Review of "The Fades" on The BBC From The TV MegaSite
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Primetime Show Reviews

The Fades

"The Fades" review by Suzanne
Airs Tuesdays on BBC3


This is a really great show. It's edgy, it's real, and yet it is also very scary.

The show is about a geeky teenager who starts having apocalyptic dreams. Then he finds out that he can see ghosts. There are a lot of different characters, and tons of things happen. It can be a little confusing sometimes, but in a good way. It makes you really wonder what's going to happen next.

You can't really see this show in the US, but I'm hoping that eventually, they will show it here on BBC America or somewhere else.

It's the kind of show that really grabs you and doesn't let go. It's not just spooky or creepy, like, say, American Horror Story. It's downright scary, like a good horror movie. You don't ever see that on American TV.

More Information:

The six-part series, written by Jack Thorne (Skins, This Is England '86), concerns a young man called Paul (River City's Iain De Caestecker) who's haunted by apocalyptic dreams and starts seeing spirits (or "fades") in his everyday life; phenomena his best friend and therapist Mac (Psychoville's Daniel Kaluuya) struggles to help him cope with.

Jack Thorne, on show's origin:

"The Fades was born from a trip into executive producer, Sue Hogg's office -- she asked me what drama of the last ten years I wished I'd written -- I said the American cable show Freaks & Geeks -- I was wearing a Ghostbusters t-shirt, she said 'what about Freaks & Geeks meets Ghostbusters'. And I smiled and nodded enthusiastically. But the further we've gone along, and it's been five years since that meeting, the more seriously we've taken the fantasy and the mythology and so the comedy is subtler and a newer, fresher, hopefully more exciting show has emerged. I feel so lucky to be part of the team that's bringing it to the screen -- everyone from our location manager to our FX supervisor are so committed and we have such an amazing cast -- I'm quite literally in dreamland right now."

The Fades will co-star Miranda's Tom Ellis (a teacher suspected of killing his missing wife), The Tudors' Natalie Dormer (the teacher's tormented new girlfriend), This Is England '86's Johnny Harris (a mentor when it comes to tackling the forces of darkness), This Life's Daniel Nardini (a woman with an extraordinary ability), Skins' Lily Loveless (Paul's twin sister Anna), Ashes To Ashes' Claire Rushbrook (Paul and Anna's mum), Theo Barklem-Biggs (a policeman), Day Of The Triffids' Jenn Murray and Kick-Ass's Sophie Wu.

Award-winning writer, Jack Thorne (Skins, Cast Offs, This Is England 86) explains the genesis of his new fantasy horror series for BBC Three and who or what are The Fades.

"The Fades is a fantasy horror series about 17-year-old Paul (Iain De Caestecker) who becomes embroiled in a battle between the living and the dead. But fundamentally I think The Fades is a love story between Mac (Daniel Kaluuya) and Paul. As a kid I didn't have a best friend that I could share everything with and could be a team with, and this show is about a kid that's got one it's a love story about two best friends.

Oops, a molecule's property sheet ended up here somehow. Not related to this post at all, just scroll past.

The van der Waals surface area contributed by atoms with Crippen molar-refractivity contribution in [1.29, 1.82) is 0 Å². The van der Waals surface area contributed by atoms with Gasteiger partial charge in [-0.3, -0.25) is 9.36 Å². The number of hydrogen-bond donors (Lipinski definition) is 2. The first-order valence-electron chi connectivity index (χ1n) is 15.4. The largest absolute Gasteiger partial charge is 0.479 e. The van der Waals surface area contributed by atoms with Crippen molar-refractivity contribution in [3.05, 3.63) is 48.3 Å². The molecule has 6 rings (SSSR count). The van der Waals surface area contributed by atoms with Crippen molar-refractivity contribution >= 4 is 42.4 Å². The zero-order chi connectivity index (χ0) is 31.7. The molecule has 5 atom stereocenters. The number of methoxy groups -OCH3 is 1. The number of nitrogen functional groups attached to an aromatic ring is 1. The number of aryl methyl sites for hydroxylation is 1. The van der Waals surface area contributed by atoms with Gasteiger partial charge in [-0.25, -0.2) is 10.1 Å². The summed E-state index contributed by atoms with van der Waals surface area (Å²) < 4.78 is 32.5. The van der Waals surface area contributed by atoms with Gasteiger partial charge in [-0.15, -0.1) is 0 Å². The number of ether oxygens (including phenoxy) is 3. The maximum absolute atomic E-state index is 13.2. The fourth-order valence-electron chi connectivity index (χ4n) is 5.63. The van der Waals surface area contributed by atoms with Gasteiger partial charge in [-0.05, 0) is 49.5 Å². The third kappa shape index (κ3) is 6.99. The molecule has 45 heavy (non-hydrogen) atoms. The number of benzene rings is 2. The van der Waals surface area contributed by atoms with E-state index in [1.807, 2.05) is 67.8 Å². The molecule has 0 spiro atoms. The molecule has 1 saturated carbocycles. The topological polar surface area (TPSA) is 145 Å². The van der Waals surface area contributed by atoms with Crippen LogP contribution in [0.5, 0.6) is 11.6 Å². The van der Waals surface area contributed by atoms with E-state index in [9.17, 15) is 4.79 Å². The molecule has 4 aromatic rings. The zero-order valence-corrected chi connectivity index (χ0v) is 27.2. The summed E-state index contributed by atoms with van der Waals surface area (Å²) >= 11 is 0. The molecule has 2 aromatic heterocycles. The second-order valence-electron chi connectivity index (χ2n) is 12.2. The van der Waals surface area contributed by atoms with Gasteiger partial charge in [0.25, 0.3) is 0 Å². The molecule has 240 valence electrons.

"The Fades are dead people, spirits that are trapped here in our world. There is no reason why fades are chosen. Death is random and the Fades are those that are left behind. They are angry, truly angry about the randomness and the pain and suffering. They are rotting, they can't be touched, they're prisoners on Earth and the series is about the Fades trying to break through back into the world of the living.

"Our lead Fade has learnt how to touch and he can kill. In the beginning of episode one he has crossed a line and is now able to touch and we follow him as he gets more and more corporeal and more able to cause damage to human beings, and kill. And we look how humankind responds to this.

"My inspiration for the series came from the sort of books I read as a kid. I grew up not reading comic books but fantasy novels. The novelist that was most important to me was probably Susan Cooper. How she writes, and what interests me, is less the sort of super hero fantasy that seems quite prevalent at the moment, and perhaps more old school she writes about ordinary people in extraordinary situations as opposed to extraordinary people in ordinary situations.

"What makes The Fades different is that it is a fantasy show rather than a science fiction show. It's about fairly ordinary people, none of these people act or behave like they're superheroes. It's about the world being fantastical. In episode one people have light coming out of their chests, insects crawling out of their mouths and fight spirits that are seemingly not there. The Fades is about the world itself being an extraordinary thing and how you battle it. This old school fantasy element combined with some pretty original characters is I hope is what will make people want to watch."

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Updated 11/4/11 

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